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July 30, 2008


I agree with Dr. Mathur that the proposed bill would severely damage the patent system. What she fails to understand is that bad patents which will inevitably issue from time to time are inconsequential. Bad patents are not litigated because they cannot get funded. It costs about 2-5 million to litigate a patent and no one in their right mind is going to throw good money after bad. The only use to which such patents are made is to paper the inventor’s bathroom wall.

Such is the danger of relying exclusively on educators on matters of critical public policy. If she had working experience within the patent system, R&D, finance, and litigation, she would understand. If Congress truly wants to get this right, all they need do is ask small entities, the parties who more often than not are responsible for major technological breakthroughs. Any bill which would ignore that segment, which the present bill largely has, is destined to make a complete mess of the patent system.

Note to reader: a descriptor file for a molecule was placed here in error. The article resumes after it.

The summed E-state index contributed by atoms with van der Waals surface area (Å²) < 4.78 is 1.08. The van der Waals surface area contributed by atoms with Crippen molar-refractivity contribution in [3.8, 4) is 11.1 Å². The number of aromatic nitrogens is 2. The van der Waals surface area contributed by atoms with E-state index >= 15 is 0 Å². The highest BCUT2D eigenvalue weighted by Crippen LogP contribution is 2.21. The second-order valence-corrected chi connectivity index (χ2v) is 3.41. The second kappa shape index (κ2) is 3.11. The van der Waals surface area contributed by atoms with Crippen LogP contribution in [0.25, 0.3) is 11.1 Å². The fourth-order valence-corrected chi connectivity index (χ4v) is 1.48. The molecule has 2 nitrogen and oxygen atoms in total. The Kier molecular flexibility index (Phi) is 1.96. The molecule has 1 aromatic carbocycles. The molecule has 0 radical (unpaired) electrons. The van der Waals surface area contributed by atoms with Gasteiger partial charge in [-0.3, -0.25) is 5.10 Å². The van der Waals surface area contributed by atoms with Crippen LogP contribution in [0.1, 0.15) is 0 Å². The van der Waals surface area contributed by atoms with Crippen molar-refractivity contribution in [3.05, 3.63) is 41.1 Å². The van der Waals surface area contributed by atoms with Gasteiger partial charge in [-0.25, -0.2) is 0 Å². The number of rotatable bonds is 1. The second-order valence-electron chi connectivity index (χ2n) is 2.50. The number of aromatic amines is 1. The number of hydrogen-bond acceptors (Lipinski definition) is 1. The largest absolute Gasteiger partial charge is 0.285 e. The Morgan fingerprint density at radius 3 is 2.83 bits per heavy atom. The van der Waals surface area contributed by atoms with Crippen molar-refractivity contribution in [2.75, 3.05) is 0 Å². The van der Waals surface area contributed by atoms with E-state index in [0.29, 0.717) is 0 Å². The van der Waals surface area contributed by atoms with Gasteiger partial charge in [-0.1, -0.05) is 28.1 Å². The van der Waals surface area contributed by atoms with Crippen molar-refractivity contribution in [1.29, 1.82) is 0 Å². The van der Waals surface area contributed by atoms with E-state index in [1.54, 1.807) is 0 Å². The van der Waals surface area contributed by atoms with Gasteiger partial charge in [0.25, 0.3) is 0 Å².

"Dr. Mathur notes that such proceedings are not very effective since only 10% of reexaminations result in patent revocation."

How about the ones which result in broad claims being either cancelled or narrowed?

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